Perception the Epistemological Starting Point: A Study of Locke’s, Berkeley’s and Aristotle’s Epistemological Approach to the Question of Perception and the Nature of Reality
By, Carl Waidell
In the study of Epistemology, there is the understanding that a philosopher’s position on the notion of perception and reality are pivotal when considering how one should view immediate objects. Within the field of the “Philosophy of Knowledge” there are many different starting points all of which will lead in a determinate view of one’s perception of reality. This conflict of opposing views is not a new one; it can be traced back to Socrates, Plato, and Aristotle to name the most popular. Still, in the age of modernity, the challenge remains, how is one to view reality? It is argued that if one's starting point for epistemology is wrong that it will lead to a labyrinth of problems needing answers to work its way back to stable ground. Indeed, this is the sentiment of many when approaching the “Epistemological Subjectivist” or the “Idealist.” Subjectivism is the philosophy of knowledge that finds a starting point in the subject, the “I” or the “private ego,” and tries to determine how one should approach material matter; it is from the “inside out” so to speak. On the other side of the argument is the “Epistemological Realist” who holds the view that one’s consciousness immediately puts them in contact with the other. It is the idea that because a person is a rational conscious being and, as such, can interact with that which is “the other” as sensory objects.
In light of this argument, the questions needing answering are: what is the difference between the opposing positions and why is it essential in the study of epistemology? This project will look at three different epistemological views, those of John Locke, George Berkeley, and Aristotle. This report will look at their specific views on the matter, determine the strengths and weakness of their arguments, and apply logical rationale as to the outcome of all of their positions on the Philosophy of Knowledge.
John Locke’s Representationism: The image theory of perception
John Locke is classified as an “empiricist," and much like Descartes, he had a passion for clear and distinct ideas and thereby sought to establish a stable foundation for the perception of reality. Locke’s epistemology is best known as representationism which The Oxford Dictionary defines as: “The doctrine that thought is the manipulation of mental representations which correspond to external states or objects. He believed that all knowledge is attained through sense-data and therefore our ideas are only representations of reality.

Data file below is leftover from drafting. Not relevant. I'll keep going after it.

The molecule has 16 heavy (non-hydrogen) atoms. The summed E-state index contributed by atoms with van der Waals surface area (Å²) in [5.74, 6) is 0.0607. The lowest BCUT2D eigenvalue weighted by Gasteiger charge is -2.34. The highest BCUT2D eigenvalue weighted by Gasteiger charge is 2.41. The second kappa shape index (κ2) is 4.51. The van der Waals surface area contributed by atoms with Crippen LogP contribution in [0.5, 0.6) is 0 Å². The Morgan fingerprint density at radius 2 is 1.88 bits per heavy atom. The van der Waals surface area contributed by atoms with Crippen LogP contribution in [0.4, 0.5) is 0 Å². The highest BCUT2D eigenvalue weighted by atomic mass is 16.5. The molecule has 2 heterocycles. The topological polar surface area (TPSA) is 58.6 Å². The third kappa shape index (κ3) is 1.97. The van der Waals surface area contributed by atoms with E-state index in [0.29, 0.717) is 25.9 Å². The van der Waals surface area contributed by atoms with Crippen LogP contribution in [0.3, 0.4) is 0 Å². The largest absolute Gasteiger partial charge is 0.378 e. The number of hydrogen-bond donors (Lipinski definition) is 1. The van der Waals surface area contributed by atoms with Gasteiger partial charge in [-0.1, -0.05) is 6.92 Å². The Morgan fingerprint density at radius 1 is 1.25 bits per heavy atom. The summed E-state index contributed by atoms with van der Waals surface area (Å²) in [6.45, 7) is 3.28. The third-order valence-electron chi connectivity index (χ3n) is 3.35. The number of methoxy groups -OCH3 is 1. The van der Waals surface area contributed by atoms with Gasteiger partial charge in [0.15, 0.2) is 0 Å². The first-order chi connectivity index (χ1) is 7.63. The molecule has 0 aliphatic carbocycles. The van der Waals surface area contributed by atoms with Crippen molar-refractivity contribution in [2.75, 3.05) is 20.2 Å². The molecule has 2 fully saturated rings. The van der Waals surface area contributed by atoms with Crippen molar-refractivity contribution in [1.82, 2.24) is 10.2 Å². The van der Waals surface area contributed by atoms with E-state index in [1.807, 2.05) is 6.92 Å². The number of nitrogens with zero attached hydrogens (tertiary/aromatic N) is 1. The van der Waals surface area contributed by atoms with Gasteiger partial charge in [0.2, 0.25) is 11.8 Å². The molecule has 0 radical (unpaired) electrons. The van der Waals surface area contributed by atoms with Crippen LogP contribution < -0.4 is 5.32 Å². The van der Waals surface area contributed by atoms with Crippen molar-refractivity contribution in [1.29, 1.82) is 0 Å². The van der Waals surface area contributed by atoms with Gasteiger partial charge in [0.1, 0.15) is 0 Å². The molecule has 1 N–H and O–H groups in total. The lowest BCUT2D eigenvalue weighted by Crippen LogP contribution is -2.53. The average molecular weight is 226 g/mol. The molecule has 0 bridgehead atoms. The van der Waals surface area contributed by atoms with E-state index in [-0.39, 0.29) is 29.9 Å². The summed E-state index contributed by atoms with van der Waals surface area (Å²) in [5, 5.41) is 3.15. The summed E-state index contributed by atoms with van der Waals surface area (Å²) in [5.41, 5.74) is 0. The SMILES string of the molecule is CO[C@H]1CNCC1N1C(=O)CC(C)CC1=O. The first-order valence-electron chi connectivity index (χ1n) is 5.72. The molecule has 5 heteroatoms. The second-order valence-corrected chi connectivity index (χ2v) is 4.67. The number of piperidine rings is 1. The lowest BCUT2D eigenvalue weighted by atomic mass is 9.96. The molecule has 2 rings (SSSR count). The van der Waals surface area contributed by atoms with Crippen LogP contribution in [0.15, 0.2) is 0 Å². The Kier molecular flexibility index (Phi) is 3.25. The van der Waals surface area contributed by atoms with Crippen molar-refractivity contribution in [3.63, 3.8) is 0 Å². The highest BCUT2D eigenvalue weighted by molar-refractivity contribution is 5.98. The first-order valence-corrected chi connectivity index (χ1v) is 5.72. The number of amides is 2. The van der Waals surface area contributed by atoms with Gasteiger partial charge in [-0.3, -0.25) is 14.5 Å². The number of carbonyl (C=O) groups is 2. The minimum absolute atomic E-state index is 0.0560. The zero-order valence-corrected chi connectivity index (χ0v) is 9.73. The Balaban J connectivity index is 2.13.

However, understanding what Locke means by “ideas” is critical for comprehending his epistemology. With logic, if one does not have clear and unambiguous terms, it is impossible to determine the truth-value of any argument, and Locke states his terms clearly. First, all knowledge is attained through the senses or sense-data. This data is important to our understanding of reason because, unlike Plato, he believed that man was not born with innate ideas, and therefore, the mind is a blank slate at birth. Locke’s gateway to understanding is one’s comprehension of his theory of “simple, complex, and mixed modes” as discussed in his work, An Essay Concerning Human Understanding.
Simple modes are singular particulars that will eventually be used to construct complex modes or ideas. Simple modes are particular units of ideas which stand alone in comprehending reality. It is the distinctness of what greenness is in grass or the thickness of its strands. They are one single unit or measurement of an external state or object.
“Those modifications of any one simple idea (which, as has been said, I call simple modes) are as perfectly different and distinct ideas in the mind as those of the greatest distance or contrariety.”
These simple modes, according to Locke, are constructs of a passive mind that receives them from sense experience and the operation of things, like sensations or reflections. Putting it another way, our mind is a passive consciousness that reflects what can be known about an object. Ideas are forced on us by the use of our sense perceptions and sense-data.
Complex modes are the joining together of simple modes whereby, the mind becomes active in constructing combinations of simple ideas into a unified complex idea or ideas of external states or objects. Complex and mixed modes are similar to, but not consistent with, Aristotle’s idea of working from particulars to understand the universal thing as a sort-of-a-whole. However, Locke seems to hold on to a pseudo-nominalist construct that implies that all complex ideas are only brought under a universal banner in order to describe the multiple simple ideas. It is a sort of extensive understanding of the particulars described in one new term or idea. This is where his epistemology addresses the use of terms, symbols, and language.
Locke held the belief that language is that which combines multiple simple ideas into complex ones. Language joins several simple ideas under the banner of a new term and, as such, is accessible to comprehension by others. With that in mind, he also points out that there are several weaknesses with language since words may not mean the same things to every person. Because of this, he held that view that all words and ideas should be well defined and used consistently.
Returning to Locke's simple and complex ideas leads him to a precarious position when dealing with his perception of reality. The questions needing answering are: how can one know their ideas represent objective reality? If ideas are subjective by nature, then how is it that one can get out of their mind and view reality as that which it is?
In answering these questions, Locke introduces the idea of primary qualities and secondary qualities. Primary qualities are those qualities that essentially belong to bodies, namely, solidly, extension, figure, motion, and rest. These essential qualities reduce Locke's universe into a geometrical form. Secondary qualities such as color, odor, or taste do not exist necessarily in the object and therefore have no real basis in our perception of reality. For instance, a tomato may be known based on its primary qualities of shape and extension but it is redness is only known under right conditions and proper comprehension by sight, and therefore, are not conducive to anything but ideas concerning reality.